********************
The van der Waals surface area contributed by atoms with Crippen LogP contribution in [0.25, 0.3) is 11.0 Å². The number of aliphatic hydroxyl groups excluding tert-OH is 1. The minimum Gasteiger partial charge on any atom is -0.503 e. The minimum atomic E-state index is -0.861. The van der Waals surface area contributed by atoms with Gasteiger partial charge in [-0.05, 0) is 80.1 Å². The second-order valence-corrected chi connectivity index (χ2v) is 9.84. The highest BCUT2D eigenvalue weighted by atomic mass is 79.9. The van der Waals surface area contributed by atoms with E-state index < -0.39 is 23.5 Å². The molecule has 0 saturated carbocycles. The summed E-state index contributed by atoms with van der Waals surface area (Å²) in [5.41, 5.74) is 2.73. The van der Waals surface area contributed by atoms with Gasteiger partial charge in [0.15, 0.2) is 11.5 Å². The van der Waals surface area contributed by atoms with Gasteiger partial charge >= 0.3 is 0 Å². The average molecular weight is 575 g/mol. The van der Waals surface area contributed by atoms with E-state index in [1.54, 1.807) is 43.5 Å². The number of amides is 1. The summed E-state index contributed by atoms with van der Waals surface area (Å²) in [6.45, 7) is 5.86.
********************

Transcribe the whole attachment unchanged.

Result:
The van der Waals surface area contributed by atoms with Crippen LogP contribution in [0.25, 0.3) is 11.0 Å². The number of aliphatic hydroxyl groups excluding tert-OH is 1. The minimum Gasteiger partial charge on any atom is -0.503 e. The minimum atomic E-state index is -0.861. The van der Waals surface area contributed by atoms with Gasteiger partial charge in [-0.05, 0) is 80.1 Å². The second-order valence-corrected chi connectivity index (χ2v) is 9.84. The highest BCUT2D eigenvalue weighted by atomic mass is 79.9. The van der Waals surface area contributed by atoms with E-state index < -0.39 is 23.5 Å². The molecule has 0 saturated carbocycles. The summed E-state index contributed by atoms with van der Waals surface area (Å²) in [5.41, 5.74) is 2.73. The van der Waals surface area contributed by atoms with Gasteiger partial charge in [0.15, 0.2) is 11.5 Å². The van der Waals surface area contributed by atoms with Gasteiger partial charge >= 0.3 is 0 Å². The average molecular weight is 575 g/mol. The van der Waals surface area contributed by atoms with E-state index in [1.54, 1.807) is 43.5 Å². The number of amides is 1. The summed E-state index contributed by atoms with van der Waals surface area (Å²) in [6.45, 7) is 5.86.